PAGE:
The Andes is the longest continental mountain range in the world. It runs down the length of South America through seven countries. It′s got volcanoes. It′s got snowy peaks. It′s got copper mines. And now it has a 12-mile hole.
Well, almost 12 miles. The Olmos Project, a tunnel through the Andes in Peru, has been delayed . . . again. But you know, with crazy ambitious nation-changing projects, these things happen.
When completed, this tunnel is going to transform Peru. As it is now and has been for, um, ever, Peru has three very distinct regions. Are you picturing a long, skinny country on the west of the continent? OK, the Pacific, or western side, is called the costa. It′s all arid coast-line, hard going for its farmers. The Atlantic or eastern side is called the selva, and it is by contrast green, lush, and jungly. Between them runs the sierra, the highlands of the Andes.
But the mountains don′t just sit in between the other regions; they actually cause the drastic disparity in rainfall. Rainclouds from the east don′t make it across the Andes. And that′s the way it′s always been.
Until Pacha Mama came along. Pacha Mama means "mother earth," and that′s what they′re calling the $14-million tunnel-boring machine that′s cutting a hole through the Andes in northwest Peru. It will be the first tunnel ever through the Andes. The plan is to dam the waters above to the east, and bring the water through the tunnel to irrigate the arid coastal farmland to the west. In other words, to take water from the wet side and give it to the dry side. Which sounds like something a fair-minded mama might do.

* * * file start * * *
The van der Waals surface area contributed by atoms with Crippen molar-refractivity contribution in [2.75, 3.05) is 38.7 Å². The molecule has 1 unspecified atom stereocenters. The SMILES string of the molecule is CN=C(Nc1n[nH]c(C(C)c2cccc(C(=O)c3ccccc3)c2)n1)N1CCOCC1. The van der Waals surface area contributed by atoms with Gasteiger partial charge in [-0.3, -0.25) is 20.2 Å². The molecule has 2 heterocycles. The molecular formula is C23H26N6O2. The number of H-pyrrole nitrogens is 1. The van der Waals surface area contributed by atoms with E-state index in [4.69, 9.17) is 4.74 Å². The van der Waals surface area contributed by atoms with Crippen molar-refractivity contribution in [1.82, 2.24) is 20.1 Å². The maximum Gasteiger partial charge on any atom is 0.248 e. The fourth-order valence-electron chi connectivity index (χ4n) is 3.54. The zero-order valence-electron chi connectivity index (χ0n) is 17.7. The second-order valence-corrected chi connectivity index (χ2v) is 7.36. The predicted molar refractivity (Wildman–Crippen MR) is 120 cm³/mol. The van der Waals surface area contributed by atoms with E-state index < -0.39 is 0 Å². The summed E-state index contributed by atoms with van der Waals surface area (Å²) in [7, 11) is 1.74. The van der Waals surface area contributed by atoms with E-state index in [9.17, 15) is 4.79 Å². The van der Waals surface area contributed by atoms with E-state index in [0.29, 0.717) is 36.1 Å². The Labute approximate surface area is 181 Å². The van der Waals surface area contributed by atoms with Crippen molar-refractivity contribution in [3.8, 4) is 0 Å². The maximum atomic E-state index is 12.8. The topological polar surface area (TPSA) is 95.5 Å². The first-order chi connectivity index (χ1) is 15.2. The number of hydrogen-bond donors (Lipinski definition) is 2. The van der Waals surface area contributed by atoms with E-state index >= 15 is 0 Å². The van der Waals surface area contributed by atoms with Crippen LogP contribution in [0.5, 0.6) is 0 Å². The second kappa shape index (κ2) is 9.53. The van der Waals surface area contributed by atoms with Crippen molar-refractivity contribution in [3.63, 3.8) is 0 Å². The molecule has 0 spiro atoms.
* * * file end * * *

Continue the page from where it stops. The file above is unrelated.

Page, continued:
It′s not easy, though. Drilling through mountain is full of risks and impediments . . . like rock. Well, naturally, you say. Easy for you to shrug when you have not experienced the periodic and oh-so disturbing rock bursts caused by the tunneling. As the machine bores through the rock , enormous pressures are released, which regularly (but not predictably) results in horizontal blasts of rock fragments. They sound like machine gun fire from a 1920s gangster movie.
Which is all the more unsettling given that Pacha Mama isn′t one of those wimpy shielded TBMs with a nice protective shell. Nope, the engineers thought that kind would get stuck. So the TBM on the trans-Andean project is unshielded, meaning that the machine itself and the human workers and any visiting film crews are totally exposed.
And Pacha Mama gets stuck anyway. Keep your fingers crossed for a transAndean bypass, circa 2012.